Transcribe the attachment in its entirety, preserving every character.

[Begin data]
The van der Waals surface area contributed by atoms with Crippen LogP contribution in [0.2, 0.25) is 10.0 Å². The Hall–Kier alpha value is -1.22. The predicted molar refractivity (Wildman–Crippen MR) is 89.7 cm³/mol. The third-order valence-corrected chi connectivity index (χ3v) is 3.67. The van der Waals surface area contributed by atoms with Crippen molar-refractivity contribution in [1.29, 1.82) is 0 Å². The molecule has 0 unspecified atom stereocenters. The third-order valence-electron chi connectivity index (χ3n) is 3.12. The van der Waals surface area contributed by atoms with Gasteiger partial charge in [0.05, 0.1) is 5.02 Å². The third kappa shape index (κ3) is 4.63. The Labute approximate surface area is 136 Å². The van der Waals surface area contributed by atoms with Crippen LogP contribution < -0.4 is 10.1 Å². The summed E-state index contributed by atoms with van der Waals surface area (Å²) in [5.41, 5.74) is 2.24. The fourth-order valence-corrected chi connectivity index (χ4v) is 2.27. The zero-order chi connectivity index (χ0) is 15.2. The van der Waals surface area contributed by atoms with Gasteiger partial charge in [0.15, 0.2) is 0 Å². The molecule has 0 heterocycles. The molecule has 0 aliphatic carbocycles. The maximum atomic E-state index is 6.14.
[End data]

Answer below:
The van der Waals surface area contributed by atoms with Crippen LogP contribution in [0.2, 0.25) is 10.0 Å². The Hall–Kier alpha value is -1.22. The predicted molar refractivity (Wildman–Crippen MR) is 89.7 cm³/mol. The third-order valence-corrected chi connectivity index (χ3v) is 3.67. The van der Waals surface area contributed by atoms with Crippen molar-refractivity contribution in [1.29, 1.82) is 0 Å². The molecule has 0 unspecified atom stereocenters. The third-order valence-electron chi connectivity index (χ3n) is 3.12. The van der Waals surface area contributed by atoms with Gasteiger partial charge in [0.05, 0.1) is 5.02 Å². The third kappa shape index (κ3) is 4.63. The Labute approximate surface area is 136 Å². The van der Waals surface area contributed by atoms with Crippen LogP contribution < -0.4 is 10.1 Å². The summed E-state index contributed by atoms with van der Waals surface area (Å²) in [5.41, 5.74) is 2.24. The fourth-order valence-corrected chi connectivity index (χ4v) is 2.27. The zero-order chi connectivity index (χ0) is 15.2. The van der Waals surface area contributed by atoms with Gasteiger partial charge in [0.15, 0.2) is 0 Å². The molecule has 0 heterocycles. The molecule has 0 aliphatic carbocycles. The maximum atomic E-state index is 6.14.